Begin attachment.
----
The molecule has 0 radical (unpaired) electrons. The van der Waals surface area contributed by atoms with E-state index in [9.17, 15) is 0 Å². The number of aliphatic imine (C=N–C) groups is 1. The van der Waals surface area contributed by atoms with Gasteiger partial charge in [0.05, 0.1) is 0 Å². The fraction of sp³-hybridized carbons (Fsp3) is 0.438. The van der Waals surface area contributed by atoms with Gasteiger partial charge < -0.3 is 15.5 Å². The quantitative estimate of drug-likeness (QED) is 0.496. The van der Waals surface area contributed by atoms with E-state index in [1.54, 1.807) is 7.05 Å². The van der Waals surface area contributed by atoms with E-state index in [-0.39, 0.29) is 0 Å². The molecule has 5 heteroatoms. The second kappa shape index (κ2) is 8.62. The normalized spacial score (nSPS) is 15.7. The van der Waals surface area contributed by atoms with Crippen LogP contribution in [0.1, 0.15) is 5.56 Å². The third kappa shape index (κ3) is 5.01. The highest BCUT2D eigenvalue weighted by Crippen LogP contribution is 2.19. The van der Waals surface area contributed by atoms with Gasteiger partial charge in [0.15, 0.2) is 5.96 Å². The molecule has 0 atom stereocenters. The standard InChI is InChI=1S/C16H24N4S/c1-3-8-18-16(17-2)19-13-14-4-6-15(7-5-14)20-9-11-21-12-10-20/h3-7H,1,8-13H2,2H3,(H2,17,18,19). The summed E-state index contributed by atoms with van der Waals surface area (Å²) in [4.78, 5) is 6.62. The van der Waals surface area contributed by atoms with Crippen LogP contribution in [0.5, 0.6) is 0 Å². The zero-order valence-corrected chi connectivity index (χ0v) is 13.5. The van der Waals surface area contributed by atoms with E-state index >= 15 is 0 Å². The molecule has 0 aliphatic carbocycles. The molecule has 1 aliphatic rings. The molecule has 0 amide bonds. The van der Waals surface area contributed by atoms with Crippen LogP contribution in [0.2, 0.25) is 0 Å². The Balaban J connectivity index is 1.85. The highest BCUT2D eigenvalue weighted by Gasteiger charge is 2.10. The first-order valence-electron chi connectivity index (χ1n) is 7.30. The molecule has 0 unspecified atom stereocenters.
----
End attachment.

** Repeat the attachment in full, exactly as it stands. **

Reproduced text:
The molecule has 0 radical (unpaired) electrons. The van der Waals surface area contributed by atoms with E-state index in [9.17, 15) is 0 Å². The number of aliphatic imine (C=N–C) groups is 1. The van der Waals surface area contributed by atoms with Gasteiger partial charge in [0.05, 0.1) is 0 Å². The fraction of sp³-hybridized carbons (Fsp3) is 0.438. The van der Waals surface area contributed by atoms with Gasteiger partial charge < -0.3 is 15.5 Å². The quantitative estimate of drug-likeness (QED) is 0.496. The van der Waals surface area contributed by atoms with E-state index in [1.54, 1.807) is 7.05 Å². The van der Waals surface area contributed by atoms with E-state index in [-0.39, 0.29) is 0 Å². The molecule has 5 heteroatoms. The second kappa shape index (κ2) is 8.62. The normalized spacial score (nSPS) is 15.7. The van der Waals surface area contributed by atoms with Crippen LogP contribution in [0.1, 0.15) is 5.56 Å². The third kappa shape index (κ3) is 5.01. The highest BCUT2D eigenvalue weighted by Crippen LogP contribution is 2.19. The van der Waals surface area contributed by atoms with Gasteiger partial charge in [0.15, 0.2) is 5.96 Å². The molecule has 0 atom stereocenters. The standard InChI is InChI=1S/C16H24N4S/c1-3-8-18-16(17-2)19-13-14-4-6-15(7-5-14)20-9-11-21-12-10-20/h3-7H,1,8-13H2,2H3,(H2,17,18,19). The summed E-state index contributed by atoms with van der Waals surface area (Å²) in [4.78, 5) is 6.62. The van der Waals surface area contributed by atoms with Crippen LogP contribution in [0.5, 0.6) is 0 Å². The zero-order valence-corrected chi connectivity index (χ0v) is 13.5. The van der Waals surface area contributed by atoms with E-state index >= 15 is 0 Å². The molecule has 0 aliphatic carbocycles. The molecule has 1 aliphatic rings. The molecule has 0 amide bonds. The van der Waals surface area contributed by atoms with Crippen LogP contribution in [0.2, 0.25) is 0 Å². The Balaban J connectivity index is 1.85. The highest BCUT2D eigenvalue weighted by Gasteiger charge is 2.10. The first-order valence-electron chi connectivity index (χ1n) is 7.30. The molecule has 0 unspecified atom stereocenters.